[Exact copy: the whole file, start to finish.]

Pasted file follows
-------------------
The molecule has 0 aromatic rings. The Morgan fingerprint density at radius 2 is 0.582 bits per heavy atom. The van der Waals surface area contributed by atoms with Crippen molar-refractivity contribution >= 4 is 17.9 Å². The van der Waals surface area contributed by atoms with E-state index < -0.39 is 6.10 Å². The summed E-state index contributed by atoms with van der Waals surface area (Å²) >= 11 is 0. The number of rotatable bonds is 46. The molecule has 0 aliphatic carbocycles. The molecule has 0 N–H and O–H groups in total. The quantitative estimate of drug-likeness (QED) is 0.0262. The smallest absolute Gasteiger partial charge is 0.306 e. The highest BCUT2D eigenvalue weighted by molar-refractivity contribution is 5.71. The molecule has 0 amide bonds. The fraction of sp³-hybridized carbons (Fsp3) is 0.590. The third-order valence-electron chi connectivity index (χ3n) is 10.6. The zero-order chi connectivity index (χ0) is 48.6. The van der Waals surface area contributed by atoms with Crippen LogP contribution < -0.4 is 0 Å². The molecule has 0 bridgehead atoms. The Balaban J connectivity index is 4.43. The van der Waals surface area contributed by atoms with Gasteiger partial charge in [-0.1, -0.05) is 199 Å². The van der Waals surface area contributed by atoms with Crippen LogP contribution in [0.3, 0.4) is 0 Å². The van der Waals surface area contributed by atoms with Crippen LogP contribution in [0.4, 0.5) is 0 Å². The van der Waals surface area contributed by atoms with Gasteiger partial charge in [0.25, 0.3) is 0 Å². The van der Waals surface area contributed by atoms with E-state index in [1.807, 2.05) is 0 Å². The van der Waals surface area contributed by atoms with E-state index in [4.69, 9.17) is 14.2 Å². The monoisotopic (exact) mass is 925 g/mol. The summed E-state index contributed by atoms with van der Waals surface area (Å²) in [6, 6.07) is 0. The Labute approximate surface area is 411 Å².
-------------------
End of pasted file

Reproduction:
The molecule has 0 aromatic rings. The Morgan fingerprint density at radius 2 is 0.582 bits per heavy atom. The van der Waals surface area contributed by atoms with Crippen molar-refractivity contribution >= 4 is 17.9 Å². The van der Waals surface area contributed by atoms with E-state index < -0.39 is 6.10 Å². The summed E-state index contributed by atoms with van der Waals surface area (Å²) >= 11 is 0. The number of rotatable bonds is 46. The molecule has 0 aliphatic carbocycles. The molecule has 0 N–H and O–H groups in total. The quantitative estimate of drug-likeness (QED) is 0.0262. The smallest absolute Gasteiger partial charge is 0.306 e. The highest BCUT2D eigenvalue weighted by molar-refractivity contribution is 5.71. The molecule has 0 amide bonds. The fraction of sp³-hybridized carbons (Fsp3) is 0.590. The third-order valence-electron chi connectivity index (χ3n) is 10.6. The zero-order chi connectivity index (χ0) is 48.6. The van der Waals surface area contributed by atoms with Crippen LogP contribution < -0.4 is 0 Å². The molecule has 0 bridgehead atoms. The Balaban J connectivity index is 4.43. The van der Waals surface area contributed by atoms with Gasteiger partial charge in [-0.1, -0.05) is 199 Å². The van der Waals surface area contributed by atoms with Crippen LogP contribution in [0.3, 0.4) is 0 Å². The van der Waals surface area contributed by atoms with Crippen LogP contribution in [0.4, 0.5) is 0 Å². The van der Waals surface area contributed by atoms with Gasteiger partial charge in [0.25, 0.3) is 0 Å². The van der Waals surface area contributed by atoms with E-state index in [1.807, 2.05) is 0 Å². The van der Waals surface area contributed by atoms with E-state index in [4.69, 9.17) is 14.2 Å². The monoisotopic (exact) mass is 925 g/mol. The summed E-state index contributed by atoms with van der Waals surface area (Å²) in [6, 6.07) is 0. The Labute approximate surface area is 411 Å².